Cannabis Food in Australia? It's High Time!

hemp foodsWho wants to smoke cannabis (aka pot/weed/marijuana) when you can eat it? Not some Australians! Their top food watchdog, Food Standards Australia New Zealand, recently said foods made with industrial hemp would be A-OK with them.

The decision resulted from an appeal by Dr. Andrew Katelaris, who is appealing against his deregistration for supplying medical marijuana to patients. (Poor guy.) It seems he also opened a can of worms regarding hemp foods when he said the seeds of industrial hemp contained more omega-3 acids than seafood.

So, then Food Standards investigated and found that industrial hemp is actually no big thing. It contains reeealllly low levels of psychoactive THC, so it's not like if you ate cannabis ice cream, cake, or beer, you'll end up stoned out of your mind. In other words, we're not talking about the kind of pot food that entails taking loads of actual pot and mixing it into butter that then goes into a brownie recipe.


The only people who are actually concerned about hemp becoming a part of mainstream food? "Various [Australian] government stakeholders," who are worried that high-THC seeds (um, how many of those actually exist?) would get into the food chain, fearful that some food manufacturers will make false claims about their foods getting you high, and nervous that hemp foods may lead to positive drug-test results.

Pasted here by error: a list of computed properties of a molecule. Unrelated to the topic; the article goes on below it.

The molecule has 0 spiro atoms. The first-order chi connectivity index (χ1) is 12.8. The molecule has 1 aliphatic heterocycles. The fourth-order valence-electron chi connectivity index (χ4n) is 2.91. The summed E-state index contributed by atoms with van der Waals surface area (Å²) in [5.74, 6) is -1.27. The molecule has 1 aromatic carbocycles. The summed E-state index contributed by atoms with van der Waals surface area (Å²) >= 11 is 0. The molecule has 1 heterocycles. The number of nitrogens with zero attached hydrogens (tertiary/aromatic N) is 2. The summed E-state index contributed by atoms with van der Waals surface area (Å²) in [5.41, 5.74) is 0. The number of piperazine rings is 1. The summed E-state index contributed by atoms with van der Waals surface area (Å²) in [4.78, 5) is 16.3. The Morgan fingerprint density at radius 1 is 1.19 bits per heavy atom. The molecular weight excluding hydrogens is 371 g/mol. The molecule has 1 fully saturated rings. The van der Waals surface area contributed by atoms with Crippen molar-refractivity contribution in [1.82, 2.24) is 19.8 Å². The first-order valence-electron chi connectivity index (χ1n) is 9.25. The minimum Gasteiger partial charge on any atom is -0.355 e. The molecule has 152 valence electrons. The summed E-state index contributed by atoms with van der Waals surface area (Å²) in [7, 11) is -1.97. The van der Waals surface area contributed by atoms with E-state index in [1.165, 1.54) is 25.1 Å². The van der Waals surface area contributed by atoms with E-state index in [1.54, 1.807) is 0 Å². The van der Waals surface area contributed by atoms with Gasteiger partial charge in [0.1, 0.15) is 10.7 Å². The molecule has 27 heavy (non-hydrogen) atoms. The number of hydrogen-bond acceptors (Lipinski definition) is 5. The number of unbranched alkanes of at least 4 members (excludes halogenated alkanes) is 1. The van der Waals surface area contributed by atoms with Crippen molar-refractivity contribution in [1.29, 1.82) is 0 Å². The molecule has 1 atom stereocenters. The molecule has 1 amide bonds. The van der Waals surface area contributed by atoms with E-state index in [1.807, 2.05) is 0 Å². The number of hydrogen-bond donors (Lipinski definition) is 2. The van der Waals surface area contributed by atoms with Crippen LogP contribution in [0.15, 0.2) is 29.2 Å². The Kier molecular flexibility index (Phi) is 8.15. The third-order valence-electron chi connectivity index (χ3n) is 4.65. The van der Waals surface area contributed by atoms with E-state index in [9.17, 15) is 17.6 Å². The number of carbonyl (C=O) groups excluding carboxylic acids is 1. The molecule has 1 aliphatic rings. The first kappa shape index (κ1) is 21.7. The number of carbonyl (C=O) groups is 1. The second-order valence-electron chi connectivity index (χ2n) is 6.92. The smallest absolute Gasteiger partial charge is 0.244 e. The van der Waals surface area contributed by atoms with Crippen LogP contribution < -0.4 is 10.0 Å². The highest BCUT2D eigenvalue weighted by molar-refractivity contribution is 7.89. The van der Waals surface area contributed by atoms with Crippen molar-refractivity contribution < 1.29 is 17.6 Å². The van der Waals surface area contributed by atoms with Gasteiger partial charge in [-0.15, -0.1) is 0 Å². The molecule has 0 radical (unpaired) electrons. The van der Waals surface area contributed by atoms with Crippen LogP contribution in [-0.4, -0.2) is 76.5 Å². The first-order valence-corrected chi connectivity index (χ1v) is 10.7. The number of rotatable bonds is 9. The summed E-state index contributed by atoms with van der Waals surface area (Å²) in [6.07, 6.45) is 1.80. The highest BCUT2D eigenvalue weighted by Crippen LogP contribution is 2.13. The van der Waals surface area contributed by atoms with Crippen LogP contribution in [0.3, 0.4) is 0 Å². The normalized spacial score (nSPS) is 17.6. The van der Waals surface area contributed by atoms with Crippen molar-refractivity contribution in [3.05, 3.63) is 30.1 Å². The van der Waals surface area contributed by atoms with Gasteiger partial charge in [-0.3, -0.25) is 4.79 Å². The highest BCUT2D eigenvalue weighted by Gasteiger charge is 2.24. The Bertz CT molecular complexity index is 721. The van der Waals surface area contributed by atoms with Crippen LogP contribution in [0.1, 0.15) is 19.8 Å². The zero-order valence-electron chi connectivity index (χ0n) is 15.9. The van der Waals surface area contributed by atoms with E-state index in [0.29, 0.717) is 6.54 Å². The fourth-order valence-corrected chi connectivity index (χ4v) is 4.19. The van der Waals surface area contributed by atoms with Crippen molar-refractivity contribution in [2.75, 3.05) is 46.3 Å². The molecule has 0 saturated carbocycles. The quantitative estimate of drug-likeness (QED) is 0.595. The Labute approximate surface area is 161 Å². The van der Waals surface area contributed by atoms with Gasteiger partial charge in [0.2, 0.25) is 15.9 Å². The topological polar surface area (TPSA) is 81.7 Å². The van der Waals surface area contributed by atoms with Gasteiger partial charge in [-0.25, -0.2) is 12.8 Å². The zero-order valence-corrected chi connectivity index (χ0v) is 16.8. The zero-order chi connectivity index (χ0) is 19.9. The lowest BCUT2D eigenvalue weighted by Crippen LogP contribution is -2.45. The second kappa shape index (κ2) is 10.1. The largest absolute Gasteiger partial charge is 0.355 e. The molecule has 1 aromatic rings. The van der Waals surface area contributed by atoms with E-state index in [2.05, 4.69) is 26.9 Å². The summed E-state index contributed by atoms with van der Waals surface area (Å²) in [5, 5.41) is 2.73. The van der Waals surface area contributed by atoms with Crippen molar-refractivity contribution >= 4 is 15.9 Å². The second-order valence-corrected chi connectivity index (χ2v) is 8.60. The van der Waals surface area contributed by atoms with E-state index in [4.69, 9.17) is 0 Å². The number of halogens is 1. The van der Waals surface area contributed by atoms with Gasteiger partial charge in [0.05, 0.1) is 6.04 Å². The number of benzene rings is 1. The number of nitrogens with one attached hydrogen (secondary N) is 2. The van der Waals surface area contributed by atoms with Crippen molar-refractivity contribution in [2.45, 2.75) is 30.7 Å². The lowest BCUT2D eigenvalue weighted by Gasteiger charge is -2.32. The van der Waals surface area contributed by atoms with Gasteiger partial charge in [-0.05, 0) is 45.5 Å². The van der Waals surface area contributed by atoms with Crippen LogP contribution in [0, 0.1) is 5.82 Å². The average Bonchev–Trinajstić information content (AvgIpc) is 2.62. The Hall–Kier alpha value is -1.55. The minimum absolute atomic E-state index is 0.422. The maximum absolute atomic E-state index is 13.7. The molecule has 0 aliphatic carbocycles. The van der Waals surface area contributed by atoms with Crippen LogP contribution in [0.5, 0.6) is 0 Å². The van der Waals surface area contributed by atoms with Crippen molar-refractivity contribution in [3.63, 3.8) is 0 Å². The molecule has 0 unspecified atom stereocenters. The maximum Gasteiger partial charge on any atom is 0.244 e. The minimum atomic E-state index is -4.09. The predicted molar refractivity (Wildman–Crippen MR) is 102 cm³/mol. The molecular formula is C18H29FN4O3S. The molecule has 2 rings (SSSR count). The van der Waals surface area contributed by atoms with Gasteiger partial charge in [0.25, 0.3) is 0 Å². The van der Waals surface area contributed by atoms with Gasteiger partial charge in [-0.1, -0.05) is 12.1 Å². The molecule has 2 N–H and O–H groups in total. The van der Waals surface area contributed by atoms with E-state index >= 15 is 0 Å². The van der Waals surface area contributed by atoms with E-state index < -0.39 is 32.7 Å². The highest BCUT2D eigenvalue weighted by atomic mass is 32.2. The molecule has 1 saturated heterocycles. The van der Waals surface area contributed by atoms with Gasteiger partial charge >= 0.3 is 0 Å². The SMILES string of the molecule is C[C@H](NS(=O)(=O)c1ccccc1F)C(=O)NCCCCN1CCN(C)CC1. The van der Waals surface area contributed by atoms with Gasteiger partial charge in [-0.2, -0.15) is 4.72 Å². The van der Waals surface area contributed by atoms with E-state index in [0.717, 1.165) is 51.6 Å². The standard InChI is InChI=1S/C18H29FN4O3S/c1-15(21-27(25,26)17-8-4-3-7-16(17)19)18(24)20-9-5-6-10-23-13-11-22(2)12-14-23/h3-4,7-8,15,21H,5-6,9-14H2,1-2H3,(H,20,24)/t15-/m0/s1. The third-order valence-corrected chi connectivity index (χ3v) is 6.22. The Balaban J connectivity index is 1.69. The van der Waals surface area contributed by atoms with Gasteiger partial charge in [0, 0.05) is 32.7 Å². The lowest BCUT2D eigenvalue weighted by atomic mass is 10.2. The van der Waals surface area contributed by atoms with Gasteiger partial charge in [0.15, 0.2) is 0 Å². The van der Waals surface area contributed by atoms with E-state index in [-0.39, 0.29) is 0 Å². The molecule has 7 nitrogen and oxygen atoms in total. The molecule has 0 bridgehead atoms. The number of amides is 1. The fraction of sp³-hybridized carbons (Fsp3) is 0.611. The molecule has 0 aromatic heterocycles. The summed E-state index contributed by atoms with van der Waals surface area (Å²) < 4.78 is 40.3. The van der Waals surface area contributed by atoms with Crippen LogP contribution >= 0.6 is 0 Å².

On all accounts, it sounds like those "stakeholders" are making a mountain out of a molehill! According to the article about the controversy in The Australian, you'd have to eat a LOT of hemp food (eight teaspoons of hemp oil) to have anything show up in a drug test whatsoever. And if you're really that concerned, then steer clear. Go for soy or dairy.

Otherwise, it seems like there would be more benefit than harm by allowing more foods to be made with industrial hemp. Turns out the seed has lots of protein, polyunsaturated fats (PUFAs!), dietary fiber, and good nutrients like vitamin E, potassium, magnesium, iron, calcium, and zinc.

In Europe, Canada, and even here in the U.S., hemp's already in a good handful of foods, but it's not exactly mainstream yet ... I'd bet more people opt for soy ice cream, for instance, than hemp ice cream, which I've spied on occasion in the ice cream case at Whole Foods.

And I'm pretty sure no one is getting high off of the hemp ice cream. So it sounds like there's little argument that Australia would do well to just loosen up already and say "yes" to hemp foods.

Do you feel like there's any reason to be wary of foods made with hemp seeds?

Image via Greg Andrews/Flickr

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